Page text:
Cancer as a “Lump or Bump”

by | Apr 17, 2019 | Cancer science, Health

The general approach to cancer seems to be more like a ‘lump or bump’ theory – ie. that cancer is merely a lump or bump that we should cut, poison or burn out of the body, thus saving the patient.

There are some colourful analogies to this approach, that can demonstrate how simplistic and ineffective it is – for example, it’s quite like a farmer’s crop developing a spotty disease, which she then takes a pair of scissors to, painstakingly cutting off every spot, thinking the disease is cured. A second analogy might be – when you get a cold, you should cut off your nose when it fills with mucus in order to cure your cold.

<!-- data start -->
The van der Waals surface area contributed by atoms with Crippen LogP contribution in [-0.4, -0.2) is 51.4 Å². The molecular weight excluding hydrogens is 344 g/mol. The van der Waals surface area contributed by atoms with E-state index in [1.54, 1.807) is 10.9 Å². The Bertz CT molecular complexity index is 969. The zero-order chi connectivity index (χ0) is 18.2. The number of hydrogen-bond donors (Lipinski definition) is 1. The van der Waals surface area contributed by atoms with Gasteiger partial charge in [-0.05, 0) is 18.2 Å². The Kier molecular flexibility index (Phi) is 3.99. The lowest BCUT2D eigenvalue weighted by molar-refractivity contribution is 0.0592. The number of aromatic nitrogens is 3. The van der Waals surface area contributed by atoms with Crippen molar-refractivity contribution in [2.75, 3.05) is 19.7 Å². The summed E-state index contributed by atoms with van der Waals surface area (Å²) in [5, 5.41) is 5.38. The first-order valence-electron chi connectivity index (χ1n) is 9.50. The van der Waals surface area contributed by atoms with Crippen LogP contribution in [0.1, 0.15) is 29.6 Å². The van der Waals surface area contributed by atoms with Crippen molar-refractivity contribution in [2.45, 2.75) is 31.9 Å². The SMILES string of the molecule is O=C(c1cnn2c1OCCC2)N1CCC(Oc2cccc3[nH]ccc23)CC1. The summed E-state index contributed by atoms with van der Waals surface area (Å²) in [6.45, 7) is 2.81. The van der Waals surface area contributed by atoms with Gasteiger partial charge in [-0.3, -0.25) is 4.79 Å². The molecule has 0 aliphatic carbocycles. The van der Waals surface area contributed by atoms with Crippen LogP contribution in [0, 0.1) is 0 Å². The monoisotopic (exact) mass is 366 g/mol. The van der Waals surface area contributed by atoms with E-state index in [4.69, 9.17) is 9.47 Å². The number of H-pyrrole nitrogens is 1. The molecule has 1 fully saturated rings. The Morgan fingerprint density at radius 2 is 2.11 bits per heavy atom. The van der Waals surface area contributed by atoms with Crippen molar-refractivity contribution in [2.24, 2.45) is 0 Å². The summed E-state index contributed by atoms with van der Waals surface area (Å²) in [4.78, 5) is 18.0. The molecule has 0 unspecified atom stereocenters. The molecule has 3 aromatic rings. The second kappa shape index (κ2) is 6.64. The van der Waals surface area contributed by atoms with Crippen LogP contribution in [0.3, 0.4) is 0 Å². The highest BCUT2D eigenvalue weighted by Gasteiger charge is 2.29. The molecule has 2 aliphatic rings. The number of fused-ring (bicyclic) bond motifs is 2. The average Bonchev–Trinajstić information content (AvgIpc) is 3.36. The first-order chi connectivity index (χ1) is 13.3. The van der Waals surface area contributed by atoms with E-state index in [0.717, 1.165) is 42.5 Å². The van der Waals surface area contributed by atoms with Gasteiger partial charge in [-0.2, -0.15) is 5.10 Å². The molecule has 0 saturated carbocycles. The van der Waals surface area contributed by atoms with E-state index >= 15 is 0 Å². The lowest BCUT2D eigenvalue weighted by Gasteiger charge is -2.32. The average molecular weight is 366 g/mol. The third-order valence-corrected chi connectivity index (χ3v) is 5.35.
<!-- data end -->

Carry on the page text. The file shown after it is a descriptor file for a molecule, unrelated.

Well, it’s clear that this thinking falls far short. The body, like all organisms, works as a whole system. Disease and malfunction derives from the organism’s source of life and energy, its exposure to toxins, nutrition and general well-being. It makes far more sense to approach cancer by examining the patient as a ‘whole’ – and there is plenty of real evidence of people who have reversed their cancer status by making simple changes to their lives, but there is scientific research too. To quote from this study: “It is becoming clearer as research continues that nutrition plays a major role in cancer. It has been estimated by the American Institute for Cancer Research and the World Cancer Research Fund that 30–40 percent of all cancers can be prevented by appropriate diets, physical activity, and maintenance of appropriate body weight. It is likely to be higher than this for some individual cancers.”

To make things worse, if we cut, poison or burn the lump or bump we put the patient at even more risk. Why does medicine struggle to see this?